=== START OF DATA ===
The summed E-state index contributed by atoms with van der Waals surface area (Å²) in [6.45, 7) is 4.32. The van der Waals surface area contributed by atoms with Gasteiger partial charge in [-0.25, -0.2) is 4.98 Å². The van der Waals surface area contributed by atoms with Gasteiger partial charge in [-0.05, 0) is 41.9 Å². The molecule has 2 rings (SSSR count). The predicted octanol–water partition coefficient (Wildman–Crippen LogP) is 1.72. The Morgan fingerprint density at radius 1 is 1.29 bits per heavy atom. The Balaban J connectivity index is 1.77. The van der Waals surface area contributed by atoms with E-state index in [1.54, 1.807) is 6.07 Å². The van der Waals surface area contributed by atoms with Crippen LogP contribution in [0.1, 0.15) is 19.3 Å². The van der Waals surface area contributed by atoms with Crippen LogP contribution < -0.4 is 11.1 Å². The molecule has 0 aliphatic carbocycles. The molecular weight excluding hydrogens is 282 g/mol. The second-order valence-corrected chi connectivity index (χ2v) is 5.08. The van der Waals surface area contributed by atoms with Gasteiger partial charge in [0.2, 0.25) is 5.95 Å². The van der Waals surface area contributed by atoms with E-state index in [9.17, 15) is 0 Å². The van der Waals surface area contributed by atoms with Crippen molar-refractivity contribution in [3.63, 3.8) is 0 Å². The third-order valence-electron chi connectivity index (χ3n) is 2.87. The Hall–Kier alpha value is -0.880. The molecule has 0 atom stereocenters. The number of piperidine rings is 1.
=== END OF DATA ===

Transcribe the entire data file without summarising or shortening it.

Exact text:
The summed E-state index contributed by atoms with van der Waals surface area (Å²) in [6.45, 7) is 4.32. The van der Waals surface area contributed by atoms with Gasteiger partial charge in [-0.25, -0.2) is 4.98 Å². The van der Waals surface area contributed by atoms with Gasteiger partial charge in [-0.05, 0) is 41.9 Å². The molecule has 2 rings (SSSR count). The predicted octanol–water partition coefficient (Wildman–Crippen LogP) is 1.72. The Morgan fingerprint density at radius 1 is 1.29 bits per heavy atom. The Balaban J connectivity index is 1.77. The van der Waals surface area contributed by atoms with E-state index in [1.54, 1.807) is 6.07 Å². The van der Waals surface area contributed by atoms with Crippen LogP contribution in [0.1, 0.15) is 19.3 Å². The van der Waals surface area contributed by atoms with Crippen LogP contribution < -0.4 is 11.1 Å². The molecule has 0 aliphatic carbocycles. The molecular weight excluding hydrogens is 282 g/mol. The second-order valence-corrected chi connectivity index (χ2v) is 5.08. The van der Waals surface area contributed by atoms with Gasteiger partial charge in [0.2, 0.25) is 5.95 Å². The van der Waals surface area contributed by atoms with E-state index in [9.17, 15) is 0 Å². The van der Waals surface area contributed by atoms with Crippen molar-refractivity contribution in [3.63, 3.8) is 0 Å². The third-order valence-electron chi connectivity index (χ3n) is 2.87. The Hall–Kier alpha value is -0.880. The molecule has 0 atom stereocenters. The number of piperidine rings is 1.